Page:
While there is no simple answer as to why men abuse their wives, the findings of a recent study suggest that women who own property are less likely to encounter spousal violence
The estimated incidence of spousal violence in India ranges between 20% and 50% -- a figure that probably underestimates the extent of the problem, as many women do not report domestic violence due to the social stigma attached to the phenomenon. Few issues, however, have concerned women's groups more, uniting them across class, political affiliations and regions.
There have been numerous studies seeking to identify the factors that increase a woman's risk of suffering spousal abuse. Studies analysing the effects of a woman's economic situation on spousal violence and focusing mainly on the woman's employment status throw up mixed results. While some find a lower risk among employed women, others show a greater risk. Some say it makes little difference.
No study has, however, examined the impact of a woman's property status on the occurrence of domestic abuse -- both physical and psychological. A joint study by Pradeep Panda of the Centre for Development Studies Trivandrum, and Bina Agarwal of the Institute of Economic Growth, Delhi, has analysed this issue in some detail. The survey covered 502 married rural and urban women within the age-group 15-49, in Kerala's Trivandrum district. This was a good location for the survey as Kerala has several traditionally matrilineal communities that recognise women's property claims and therefore has a sufficient sample of women who own property. In this study four categories came up for analysis: physical and psychological abuse, long-term violence (violence that had occurred at least once during the woman's married life) and current violence (violence that had occurred within the past year). It also looked at various forms of physical violence including slapping, hitting, kicking, beating, and psychological abuse -- insults, belittlement, threats, etc.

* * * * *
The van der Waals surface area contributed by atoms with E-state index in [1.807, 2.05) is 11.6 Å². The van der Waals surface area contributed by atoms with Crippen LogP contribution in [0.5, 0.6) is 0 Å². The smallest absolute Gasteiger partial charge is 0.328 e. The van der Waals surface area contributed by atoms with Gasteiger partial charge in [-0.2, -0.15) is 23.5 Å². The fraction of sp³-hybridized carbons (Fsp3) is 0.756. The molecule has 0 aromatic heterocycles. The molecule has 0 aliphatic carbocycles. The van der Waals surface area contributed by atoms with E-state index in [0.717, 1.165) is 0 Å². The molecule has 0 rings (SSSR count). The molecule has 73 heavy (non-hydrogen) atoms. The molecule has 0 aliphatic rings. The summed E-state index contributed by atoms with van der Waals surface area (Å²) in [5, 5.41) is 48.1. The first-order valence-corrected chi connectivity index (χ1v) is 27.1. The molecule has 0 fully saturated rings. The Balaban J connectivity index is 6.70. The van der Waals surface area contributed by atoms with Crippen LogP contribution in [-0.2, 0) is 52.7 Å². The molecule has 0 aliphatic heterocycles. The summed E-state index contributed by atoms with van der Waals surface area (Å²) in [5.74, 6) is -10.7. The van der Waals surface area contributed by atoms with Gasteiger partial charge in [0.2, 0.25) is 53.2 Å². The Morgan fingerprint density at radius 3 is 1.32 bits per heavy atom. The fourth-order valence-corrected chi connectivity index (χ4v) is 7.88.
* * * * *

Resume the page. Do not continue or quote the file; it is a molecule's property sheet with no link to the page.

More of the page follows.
The surveyed households covered every income category. The respondents' average age was 33 years, the average length of marriage was 12 years, and, in 78% of the cases, the marriages were arranged (two-thirds were with the woman's consent). About 43 households belonged to traditionally matrilineal castes.
Reflecting Kerala's low fertility and high literacy rates, 83% of the couples had two children or less; 96% of both sexes were literate. Only a third of the women were employed (mostly in irregular or seasonal work), compared with 93% of the men (most of them had regular jobs).
Overall, 34% of the sampled women owned either land or a house or both. Some 6% owned only land, 14% had only a house and 15% had titles to both. While the majority of propertied women belonged to traditionally matrilineal castes, 35% of the matrilineal caste women did not own property.
Despite Kerala's favourable human development indicators, the survey revealed a high incidence of both physical and psychological violence towards women. On a long-term profile, 36% of women (41% rural and 27% urban) reported at least one incident of physical violence after marriage. Most experienced multiple forms: 61% of the 179 women who reported being hit, kicked, slapped, or beaten by their husbands experienced all four forms. Ninety per cent experienced at least three. Most faced three or more incidents.